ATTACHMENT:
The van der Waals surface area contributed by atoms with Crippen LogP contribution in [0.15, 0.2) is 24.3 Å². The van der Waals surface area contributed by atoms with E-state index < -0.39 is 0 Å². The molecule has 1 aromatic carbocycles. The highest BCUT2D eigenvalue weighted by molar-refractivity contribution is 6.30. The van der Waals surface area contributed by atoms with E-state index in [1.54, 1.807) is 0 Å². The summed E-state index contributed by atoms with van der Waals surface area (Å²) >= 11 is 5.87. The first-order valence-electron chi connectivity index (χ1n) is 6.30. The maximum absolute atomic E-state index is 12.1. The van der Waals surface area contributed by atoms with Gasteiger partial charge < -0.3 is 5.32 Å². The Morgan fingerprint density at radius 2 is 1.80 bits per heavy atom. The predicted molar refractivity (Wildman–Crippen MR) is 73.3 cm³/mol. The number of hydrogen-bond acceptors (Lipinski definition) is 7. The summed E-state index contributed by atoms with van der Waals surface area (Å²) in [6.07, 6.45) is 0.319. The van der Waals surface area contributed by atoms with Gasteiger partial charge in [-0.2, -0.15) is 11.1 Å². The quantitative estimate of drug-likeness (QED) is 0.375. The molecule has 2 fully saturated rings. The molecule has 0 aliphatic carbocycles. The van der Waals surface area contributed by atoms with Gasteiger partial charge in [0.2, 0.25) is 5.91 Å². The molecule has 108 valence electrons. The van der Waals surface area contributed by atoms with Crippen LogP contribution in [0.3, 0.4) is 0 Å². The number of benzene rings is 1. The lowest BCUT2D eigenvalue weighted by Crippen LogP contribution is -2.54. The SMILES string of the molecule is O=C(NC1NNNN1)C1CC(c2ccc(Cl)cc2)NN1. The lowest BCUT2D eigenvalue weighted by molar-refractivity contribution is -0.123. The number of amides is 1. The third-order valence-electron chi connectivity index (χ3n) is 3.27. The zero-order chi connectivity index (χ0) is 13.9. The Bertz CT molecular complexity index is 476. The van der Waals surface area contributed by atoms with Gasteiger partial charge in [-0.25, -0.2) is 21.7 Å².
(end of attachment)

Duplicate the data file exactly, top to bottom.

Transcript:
The van der Waals surface area contributed by atoms with Crippen LogP contribution in [0.15, 0.2) is 24.3 Å². The van der Waals surface area contributed by atoms with E-state index < -0.39 is 0 Å². The molecule has 1 aromatic carbocycles. The highest BCUT2D eigenvalue weighted by molar-refractivity contribution is 6.30. The van der Waals surface area contributed by atoms with E-state index in [1.54, 1.807) is 0 Å². The summed E-state index contributed by atoms with van der Waals surface area (Å²) >= 11 is 5.87. The first-order valence-electron chi connectivity index (χ1n) is 6.30. The maximum absolute atomic E-state index is 12.1. The van der Waals surface area contributed by atoms with Gasteiger partial charge < -0.3 is 5.32 Å². The Morgan fingerprint density at radius 2 is 1.80 bits per heavy atom. The predicted molar refractivity (Wildman–Crippen MR) is 73.3 cm³/mol. The number of hydrogen-bond acceptors (Lipinski definition) is 7. The summed E-state index contributed by atoms with van der Waals surface area (Å²) in [6.07, 6.45) is 0.319. The van der Waals surface area contributed by atoms with Gasteiger partial charge in [-0.2, -0.15) is 11.1 Å². The quantitative estimate of drug-likeness (QED) is 0.375. The molecule has 2 fully saturated rings. The molecule has 0 aliphatic carbocycles. The van der Waals surface area contributed by atoms with Gasteiger partial charge in [0.2, 0.25) is 5.91 Å². The molecule has 108 valence electrons. The van der Waals surface area contributed by atoms with Crippen LogP contribution in [0.3, 0.4) is 0 Å². The number of benzene rings is 1. The lowest BCUT2D eigenvalue weighted by Crippen LogP contribution is -2.54. The SMILES string of the molecule is O=C(NC1NNNN1)C1CC(c2ccc(Cl)cc2)NN1. The lowest BCUT2D eigenvalue weighted by molar-refractivity contribution is -0.123. The number of amides is 1. The third-order valence-electron chi connectivity index (χ3n) is 3.27. The zero-order chi connectivity index (χ0) is 13.9. The Bertz CT molecular complexity index is 476. The van der Waals surface area contributed by atoms with Gasteiger partial charge in [-0.25, -0.2) is 21.7 Å².